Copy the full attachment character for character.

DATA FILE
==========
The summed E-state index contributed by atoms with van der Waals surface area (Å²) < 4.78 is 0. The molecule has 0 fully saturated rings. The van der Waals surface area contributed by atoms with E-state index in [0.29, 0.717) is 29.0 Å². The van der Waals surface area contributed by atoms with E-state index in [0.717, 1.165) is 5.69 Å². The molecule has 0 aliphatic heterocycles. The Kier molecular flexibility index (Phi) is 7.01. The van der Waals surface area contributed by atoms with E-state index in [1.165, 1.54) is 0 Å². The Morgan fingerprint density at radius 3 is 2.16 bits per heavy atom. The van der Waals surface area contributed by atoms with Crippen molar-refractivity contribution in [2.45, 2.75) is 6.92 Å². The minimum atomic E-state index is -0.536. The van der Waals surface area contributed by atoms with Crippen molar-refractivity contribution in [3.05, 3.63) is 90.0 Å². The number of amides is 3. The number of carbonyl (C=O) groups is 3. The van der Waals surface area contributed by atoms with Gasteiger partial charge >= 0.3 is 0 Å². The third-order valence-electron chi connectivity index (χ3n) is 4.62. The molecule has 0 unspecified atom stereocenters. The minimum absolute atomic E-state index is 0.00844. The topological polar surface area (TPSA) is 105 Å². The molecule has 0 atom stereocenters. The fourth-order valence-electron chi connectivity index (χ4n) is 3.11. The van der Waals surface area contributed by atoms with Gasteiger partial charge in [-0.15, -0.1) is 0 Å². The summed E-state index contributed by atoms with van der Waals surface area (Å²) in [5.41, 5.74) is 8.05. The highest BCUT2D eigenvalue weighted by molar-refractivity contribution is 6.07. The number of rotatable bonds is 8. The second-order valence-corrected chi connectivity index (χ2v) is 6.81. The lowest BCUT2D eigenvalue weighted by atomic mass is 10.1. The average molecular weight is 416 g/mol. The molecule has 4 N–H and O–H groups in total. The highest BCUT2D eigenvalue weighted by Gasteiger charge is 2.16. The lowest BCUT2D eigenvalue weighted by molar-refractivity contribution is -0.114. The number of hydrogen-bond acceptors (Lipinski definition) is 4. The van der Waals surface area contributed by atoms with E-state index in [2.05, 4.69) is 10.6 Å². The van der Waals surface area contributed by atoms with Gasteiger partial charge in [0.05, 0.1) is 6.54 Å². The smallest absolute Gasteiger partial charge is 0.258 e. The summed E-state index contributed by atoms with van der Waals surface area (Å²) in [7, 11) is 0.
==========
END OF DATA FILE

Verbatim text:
The summed E-state index contributed by atoms with van der Waals surface area (Å²) < 4.78 is 0. The molecule has 0 fully saturated rings. The van der Waals surface area contributed by atoms with E-state index in [0.29, 0.717) is 29.0 Å². The van der Waals surface area contributed by atoms with E-state index in [0.717, 1.165) is 5.69 Å². The molecule has 0 aliphatic heterocycles. The Kier molecular flexibility index (Phi) is 7.01. The van der Waals surface area contributed by atoms with E-state index in [1.165, 1.54) is 0 Å². The Morgan fingerprint density at radius 3 is 2.16 bits per heavy atom. The van der Waals surface area contributed by atoms with Crippen molar-refractivity contribution in [2.45, 2.75) is 6.92 Å². The minimum atomic E-state index is -0.536. The van der Waals surface area contributed by atoms with Crippen molar-refractivity contribution in [3.05, 3.63) is 90.0 Å². The number of amides is 3. The number of carbonyl (C=O) groups is 3. The van der Waals surface area contributed by atoms with Gasteiger partial charge >= 0.3 is 0 Å². The third-order valence-electron chi connectivity index (χ3n) is 4.62. The molecule has 0 unspecified atom stereocenters. The minimum absolute atomic E-state index is 0.00844. The topological polar surface area (TPSA) is 105 Å². The molecule has 0 atom stereocenters. The fourth-order valence-electron chi connectivity index (χ4n) is 3.11. The van der Waals surface area contributed by atoms with Gasteiger partial charge in [-0.15, -0.1) is 0 Å². The summed E-state index contributed by atoms with van der Waals surface area (Å²) in [5.41, 5.74) is 8.05. The highest BCUT2D eigenvalue weighted by molar-refractivity contribution is 6.07. The number of rotatable bonds is 8. The second-order valence-corrected chi connectivity index (χ2v) is 6.81. The lowest BCUT2D eigenvalue weighted by atomic mass is 10.1. The average molecular weight is 416 g/mol. The molecule has 4 N–H and O–H groups in total. The highest BCUT2D eigenvalue weighted by Gasteiger charge is 2.16. The lowest BCUT2D eigenvalue weighted by molar-refractivity contribution is -0.114. The number of hydrogen-bond acceptors (Lipinski definition) is 4. The van der Waals surface area contributed by atoms with E-state index in [2.05, 4.69) is 10.6 Å². The van der Waals surface area contributed by atoms with Gasteiger partial charge in [0.05, 0.1) is 6.54 Å². The smallest absolute Gasteiger partial charge is 0.258 e. The summed E-state index contributed by atoms with van der Waals surface area (Å²) in [7, 11) is 0.